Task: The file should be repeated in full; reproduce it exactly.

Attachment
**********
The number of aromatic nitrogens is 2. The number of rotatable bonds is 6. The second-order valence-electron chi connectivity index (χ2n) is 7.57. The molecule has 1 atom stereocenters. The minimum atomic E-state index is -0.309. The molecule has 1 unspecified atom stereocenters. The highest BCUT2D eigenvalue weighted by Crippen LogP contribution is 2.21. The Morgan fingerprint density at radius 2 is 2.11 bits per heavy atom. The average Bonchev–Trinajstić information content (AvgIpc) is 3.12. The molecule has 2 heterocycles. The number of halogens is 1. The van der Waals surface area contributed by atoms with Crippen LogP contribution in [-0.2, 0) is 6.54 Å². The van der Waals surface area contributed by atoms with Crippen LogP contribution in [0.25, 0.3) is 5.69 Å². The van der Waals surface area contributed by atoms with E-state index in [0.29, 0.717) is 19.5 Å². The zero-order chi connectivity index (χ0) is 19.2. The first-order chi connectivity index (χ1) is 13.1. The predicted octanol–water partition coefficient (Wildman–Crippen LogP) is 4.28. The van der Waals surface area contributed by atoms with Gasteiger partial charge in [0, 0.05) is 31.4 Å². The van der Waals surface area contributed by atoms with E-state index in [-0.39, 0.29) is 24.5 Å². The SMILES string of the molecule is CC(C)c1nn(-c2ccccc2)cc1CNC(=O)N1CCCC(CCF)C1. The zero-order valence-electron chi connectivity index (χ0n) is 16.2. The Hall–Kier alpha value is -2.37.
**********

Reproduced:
The number of aromatic nitrogens is 2. The number of rotatable bonds is 6. The second-order valence-electron chi connectivity index (χ2n) is 7.57. The molecule has 1 atom stereocenters. The minimum atomic E-state index is -0.309. The molecule has 1 unspecified atom stereocenters. The highest BCUT2D eigenvalue weighted by Crippen LogP contribution is 2.21. The Morgan fingerprint density at radius 2 is 2.11 bits per heavy atom. The average Bonchev–Trinajstić information content (AvgIpc) is 3.12. The molecule has 2 heterocycles. The number of halogens is 1. The van der Waals surface area contributed by atoms with Crippen LogP contribution in [-0.2, 0) is 6.54 Å². The van der Waals surface area contributed by atoms with Crippen LogP contribution in [0.25, 0.3) is 5.69 Å². The van der Waals surface area contributed by atoms with E-state index in [0.29, 0.717) is 19.5 Å². The zero-order chi connectivity index (χ0) is 19.2. The first-order chi connectivity index (χ1) is 13.1. The predicted octanol–water partition coefficient (Wildman–Crippen LogP) is 4.28. The van der Waals surface area contributed by atoms with Gasteiger partial charge in [0, 0.05) is 31.4 Å². The van der Waals surface area contributed by atoms with E-state index in [-0.39, 0.29) is 24.5 Å². The SMILES string of the molecule is CC(C)c1nn(-c2ccccc2)cc1CNC(=O)N1CCCC(CCF)C1. The zero-order valence-electron chi connectivity index (χ0n) is 16.2. The Hall–Kier alpha value is -2.37.